What is a Beneficiary?

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A beneficiary is somebody designated to receive benefits or assets from a will, trust, insurance policy, or any financial instrument. The beneficiary could be a non-person entity, such as a charity organization, a non-profit foundation, a business entity, or a trust fund.

The concept of beneficiaries plays a vital role in insurance policies, estate planning, retirement accounts, and more.

The following definition of the term comes from trustandwill.com:

“A beneficiary is anyone you name in your Estate Plan who will ultimately benefit from your estate. The benefits could be in the form of money or anything else you pass down. Beneficiaries are an important part of your plan, as they give purpose and guidance for what you’re leaving behind.

When an entity benefits

The term may also refer to an entity that benefits from a change or new event.

For example, if I say “Rich people are the main beneficiaries of the new tax legislation,” I mean that the new taxation law is great for rich people. This article focuses on the term’s meaning when used in financial and estate planning (wills).

The beneficiary and grantor

At its core, the role of a beneficiary is straightforward. When somebody creates a will or sets up a financial account, they can specify who will inherit the assets or benefits when they die.

The person bequeathing the assets is the grantor, while the receiver is the beneficiary. The assets could be money, property, or investments, to name a few. To bequeath means to leave personal property or assets to someone through a will.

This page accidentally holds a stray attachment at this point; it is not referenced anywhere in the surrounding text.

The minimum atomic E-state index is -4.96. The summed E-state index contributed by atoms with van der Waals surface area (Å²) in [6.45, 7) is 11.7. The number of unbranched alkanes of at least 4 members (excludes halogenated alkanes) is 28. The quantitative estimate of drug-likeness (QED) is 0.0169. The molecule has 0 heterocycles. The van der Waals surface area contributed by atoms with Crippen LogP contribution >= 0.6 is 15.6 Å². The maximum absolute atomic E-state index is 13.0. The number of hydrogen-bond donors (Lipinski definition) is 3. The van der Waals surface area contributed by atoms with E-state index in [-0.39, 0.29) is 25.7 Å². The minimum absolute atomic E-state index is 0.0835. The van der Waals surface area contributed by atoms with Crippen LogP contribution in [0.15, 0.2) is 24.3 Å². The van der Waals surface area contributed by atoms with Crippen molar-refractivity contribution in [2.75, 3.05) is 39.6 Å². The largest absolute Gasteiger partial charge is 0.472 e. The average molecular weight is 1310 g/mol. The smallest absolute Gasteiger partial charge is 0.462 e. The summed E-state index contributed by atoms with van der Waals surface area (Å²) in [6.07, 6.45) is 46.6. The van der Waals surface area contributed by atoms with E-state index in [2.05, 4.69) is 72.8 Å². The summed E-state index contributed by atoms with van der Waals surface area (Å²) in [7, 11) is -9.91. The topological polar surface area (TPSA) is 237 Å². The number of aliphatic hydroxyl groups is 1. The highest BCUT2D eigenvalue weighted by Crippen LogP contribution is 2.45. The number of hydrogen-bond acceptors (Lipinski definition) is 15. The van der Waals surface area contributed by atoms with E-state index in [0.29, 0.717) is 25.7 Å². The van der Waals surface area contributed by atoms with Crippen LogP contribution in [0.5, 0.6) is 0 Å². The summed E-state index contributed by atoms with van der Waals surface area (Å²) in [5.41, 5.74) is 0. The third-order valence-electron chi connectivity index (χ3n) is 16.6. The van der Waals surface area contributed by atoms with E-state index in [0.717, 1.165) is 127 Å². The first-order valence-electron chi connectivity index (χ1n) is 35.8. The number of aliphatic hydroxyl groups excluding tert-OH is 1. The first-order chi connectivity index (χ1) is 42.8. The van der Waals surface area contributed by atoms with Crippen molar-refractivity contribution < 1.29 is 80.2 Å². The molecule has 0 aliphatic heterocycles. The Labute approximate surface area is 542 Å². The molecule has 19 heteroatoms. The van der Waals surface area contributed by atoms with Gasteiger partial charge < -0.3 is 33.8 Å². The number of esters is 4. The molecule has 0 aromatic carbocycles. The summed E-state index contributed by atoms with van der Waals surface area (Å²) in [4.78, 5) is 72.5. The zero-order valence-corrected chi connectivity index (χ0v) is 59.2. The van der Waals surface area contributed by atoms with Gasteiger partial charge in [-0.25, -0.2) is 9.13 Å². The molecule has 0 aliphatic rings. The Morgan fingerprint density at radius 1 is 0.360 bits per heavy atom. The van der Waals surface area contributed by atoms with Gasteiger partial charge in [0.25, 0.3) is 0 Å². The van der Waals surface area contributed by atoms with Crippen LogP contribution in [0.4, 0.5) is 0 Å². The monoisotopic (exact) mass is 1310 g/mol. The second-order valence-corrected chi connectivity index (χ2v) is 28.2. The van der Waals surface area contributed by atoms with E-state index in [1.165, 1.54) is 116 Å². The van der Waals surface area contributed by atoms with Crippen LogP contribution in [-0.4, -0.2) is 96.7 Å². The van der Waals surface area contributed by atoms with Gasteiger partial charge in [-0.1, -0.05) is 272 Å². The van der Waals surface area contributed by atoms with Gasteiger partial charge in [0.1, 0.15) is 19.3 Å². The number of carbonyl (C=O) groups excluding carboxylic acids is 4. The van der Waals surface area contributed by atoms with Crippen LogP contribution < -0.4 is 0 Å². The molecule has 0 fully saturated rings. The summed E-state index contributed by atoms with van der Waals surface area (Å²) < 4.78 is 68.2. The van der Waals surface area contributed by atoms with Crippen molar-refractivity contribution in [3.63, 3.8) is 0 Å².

Son at his mother's deathbed - definition of beneficiary
Image created by Market Business News.

Two main types

There are two main types of beneficiaries: primary and contingent:

  • Primary beneficiary

This is the first in line to receive the assets.

  • Contingent beneficiary

However, if the primary beneficiary cannot receive the assets, because, for example, they are dead, the contingent beneficiary becomes the inheritor – the one who receives the assets.

This distinction ensures that the grantor’s assets are distributed according to their wishes, even if something unexpected happens.

Choosing a beneficiary

Who should be your beneficiary is an important decision, one that should not be taken lightly. It requires careful consideration.

If you are not familiar with the law, you should consider seeking legal advice to ensure that your assets are distributed as intended, without any unforeseen complications.

Also, beneficiary designations may not always remain the same while you are alive. You may get married, divorced, or have more children. All these important life events could change who you want your beneficiaries to be.


A beneficiary is a fundamental component of financial and estate planning, enabling us to direct how our assets are distributed after we die.

Understanding who your beneficiaries are and keeping this information updated ensures that your legacy is honored.